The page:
From the caloric restriction studies, scientists have started to identify a few major biological pathways—chains of chemical reactions within the body—that likely play a key role in aging. Some, such as one that makes a hormone called insulin-like growth factor 1 (IGF-1), correspond to growth; studies have indicated that reducing its activity in older but healthy animals delays the signs of aging. Others, such as an immune signaling protein called Interleukin 1, are tied to inflammation, the immune system’s destructive reaction to something it perceives as a threat; dialing down the pathways that signal inflammation in the body seems to keep animals from aging.
Of course, humans aren’t mice or monkeys. But researchers can still learn a lot from these animal models. Some types of signals haven’t changed much as humans have evolved, and “it’s a good bet they will be operating in people,” says James Kirkland, a professor of aging research at the Mayo Clinic.
Genetic analyses into long-lived humans called super-agers can give researchers a clue on where to start looking. There aren’t many who live past age 100—the 2010 census revealed just over 53,000 centenarians in the entire United States—but those who do tend to stay healthy for much longer than the rest of the population, and tend to die of acute conditions like pneumonia as opposed to lingering ailments like cancer or heart disease.
But actually testing anti-aging therapies in humans is much more difficult than checking in on super-agers. Clinical trials that evaluate the human health span would require decades, and billions of dollars. So researchers have been looking for biomarkers of aging, biological indicators to show them if a particular intervention is working as they hoped. Though there is no clear protein or genetic mutation that scientists can detect to show aging, they can measure things like abdominal circumference, blood pressure, telomere length, body mass index, and frailty index to get a sense for how much a person has physiologically aged.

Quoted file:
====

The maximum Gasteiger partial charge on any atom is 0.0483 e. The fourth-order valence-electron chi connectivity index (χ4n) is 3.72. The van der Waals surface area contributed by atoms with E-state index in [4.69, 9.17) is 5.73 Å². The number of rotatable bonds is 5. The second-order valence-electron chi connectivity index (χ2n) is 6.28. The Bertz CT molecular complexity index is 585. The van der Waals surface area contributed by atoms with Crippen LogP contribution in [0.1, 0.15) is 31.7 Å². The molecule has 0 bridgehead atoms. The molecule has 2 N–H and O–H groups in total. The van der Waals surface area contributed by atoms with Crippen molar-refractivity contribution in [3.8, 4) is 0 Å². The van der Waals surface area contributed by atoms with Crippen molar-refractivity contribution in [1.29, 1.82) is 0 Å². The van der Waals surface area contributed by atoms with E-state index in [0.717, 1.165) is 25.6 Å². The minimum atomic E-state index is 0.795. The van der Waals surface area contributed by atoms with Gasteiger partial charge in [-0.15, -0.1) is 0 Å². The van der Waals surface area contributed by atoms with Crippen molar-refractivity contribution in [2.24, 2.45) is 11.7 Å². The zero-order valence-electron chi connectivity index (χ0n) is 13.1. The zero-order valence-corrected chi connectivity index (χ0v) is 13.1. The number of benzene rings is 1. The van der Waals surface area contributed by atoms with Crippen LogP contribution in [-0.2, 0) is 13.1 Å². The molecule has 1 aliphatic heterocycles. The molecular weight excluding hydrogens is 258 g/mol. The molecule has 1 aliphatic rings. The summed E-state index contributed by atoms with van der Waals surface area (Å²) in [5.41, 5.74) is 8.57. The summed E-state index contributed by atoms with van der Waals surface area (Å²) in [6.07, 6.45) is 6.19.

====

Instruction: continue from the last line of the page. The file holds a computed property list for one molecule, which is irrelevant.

Though the scientific community has more or less agreed on the types of pathways that play a key role in aging and related diseases, it is far from reaching a consensus on how best to alter them.
Years of experimenting on animals has shown that caloric restriction is a non-invasive and effective way to slow the biological signs of aging. But, save for a few small and dedicated communities of human calorie-restrictors, it’s hard to convince people to override their biological desire to eat enough food to feel full. There’s good evidence that exercise can slow aging, too, but exercise alone usually isn’t sufficient to make a significant impact.
Pharmacological interventions can more easily fit into people’s lifestyles. And, luckily, there are a few promising candidates—Kirkland estimates that there are 50 drugs or interventions that affect the appropriate pathways, with peer-reviewed studies on about a dozen of them. One, called metformin, has been on the market for years as an inexpensive treatment for type 2 diabetes. Numerous experiments, including some in mice, show that the drug is a promising anti-aging option. A 2014 study found that diabetics taking metformin outlived not only other diabetics not taking the drug, but also unmedicated non-diabetics. Researchers are now testing metformin in the first-ever FDA-approved clinical trial for a drug to combat aging.